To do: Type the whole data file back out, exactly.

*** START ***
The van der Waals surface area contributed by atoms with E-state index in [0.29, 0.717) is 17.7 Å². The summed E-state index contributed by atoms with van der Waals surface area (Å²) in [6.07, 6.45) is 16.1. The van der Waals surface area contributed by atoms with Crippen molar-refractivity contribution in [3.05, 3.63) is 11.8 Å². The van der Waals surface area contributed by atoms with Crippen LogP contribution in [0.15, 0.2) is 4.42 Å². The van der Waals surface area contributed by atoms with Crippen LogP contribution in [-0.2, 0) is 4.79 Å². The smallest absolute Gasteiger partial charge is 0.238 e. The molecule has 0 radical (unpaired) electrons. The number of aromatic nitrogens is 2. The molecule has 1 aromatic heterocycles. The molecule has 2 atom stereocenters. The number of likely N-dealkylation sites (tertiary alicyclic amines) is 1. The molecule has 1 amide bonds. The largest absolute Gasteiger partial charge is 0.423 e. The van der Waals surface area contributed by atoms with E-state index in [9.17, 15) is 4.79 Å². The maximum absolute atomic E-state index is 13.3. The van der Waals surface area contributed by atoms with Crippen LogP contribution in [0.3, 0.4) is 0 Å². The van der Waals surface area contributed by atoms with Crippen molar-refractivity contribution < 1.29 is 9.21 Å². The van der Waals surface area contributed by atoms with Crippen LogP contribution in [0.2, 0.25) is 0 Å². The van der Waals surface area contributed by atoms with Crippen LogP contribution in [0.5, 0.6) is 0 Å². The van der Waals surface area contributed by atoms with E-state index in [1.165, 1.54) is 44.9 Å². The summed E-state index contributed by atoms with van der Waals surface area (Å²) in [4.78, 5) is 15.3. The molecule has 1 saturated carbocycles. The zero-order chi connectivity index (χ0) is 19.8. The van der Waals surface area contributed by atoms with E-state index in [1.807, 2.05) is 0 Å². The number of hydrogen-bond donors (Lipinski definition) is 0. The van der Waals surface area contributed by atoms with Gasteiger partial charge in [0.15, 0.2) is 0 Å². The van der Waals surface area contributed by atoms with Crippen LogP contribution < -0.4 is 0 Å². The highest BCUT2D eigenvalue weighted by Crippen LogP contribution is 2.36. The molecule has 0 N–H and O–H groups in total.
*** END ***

The van der Waals surface area contributed by atoms with E-state index in [0.29, 0.717) is 17.7 Å². The summed E-state index contributed by atoms with van der Waals surface area (Å²) in [6.07, 6.45) is 16.1. The van der Waals surface area contributed by atoms with Crippen molar-refractivity contribution in [3.05, 3.63) is 11.8 Å². The van der Waals surface area contributed by atoms with Crippen LogP contribution in [0.15, 0.2) is 4.42 Å². The van der Waals surface area contributed by atoms with Crippen LogP contribution in [-0.2, 0) is 4.79 Å². The smallest absolute Gasteiger partial charge is 0.238 e. The molecule has 0 radical (unpaired) electrons. The number of aromatic nitrogens is 2. The molecule has 1 aromatic heterocycles. The molecule has 2 atom stereocenters. The number of likely N-dealkylation sites (tertiary alicyclic amines) is 1. The molecule has 1 amide bonds. The largest absolute Gasteiger partial charge is 0.423 e. The van der Waals surface area contributed by atoms with E-state index in [9.17, 15) is 4.79 Å². The maximum absolute atomic E-state index is 13.3. The van der Waals surface area contributed by atoms with Crippen LogP contribution in [0.3, 0.4) is 0 Å². The van der Waals surface area contributed by atoms with Crippen molar-refractivity contribution < 1.29 is 9.21 Å². The van der Waals surface area contributed by atoms with Crippen LogP contribution in [0.2, 0.25) is 0 Å². The van der Waals surface area contributed by atoms with Crippen LogP contribution in [0.5, 0.6) is 0 Å². The van der Waals surface area contributed by atoms with E-state index in [1.165, 1.54) is 44.9 Å². The summed E-state index contributed by atoms with van der Waals surface area (Å²) in [4.78, 5) is 15.3. The molecule has 1 saturated carbocycles. The zero-order chi connectivity index (χ0) is 19.8. The van der Waals surface area contributed by atoms with E-state index in [1.807, 2.05) is 0 Å². The number of hydrogen-bond donors (Lipinski definition) is 0. The van der Waals surface area contributed by atoms with Gasteiger partial charge in [0.15, 0.2) is 0 Å². The van der Waals surface area contributed by atoms with Crippen LogP contribution < -0.4 is 0 Å². The highest BCUT2D eigenvalue weighted by Crippen LogP contribution is 2.36. The molecule has 0 N–H and O–H groups in total.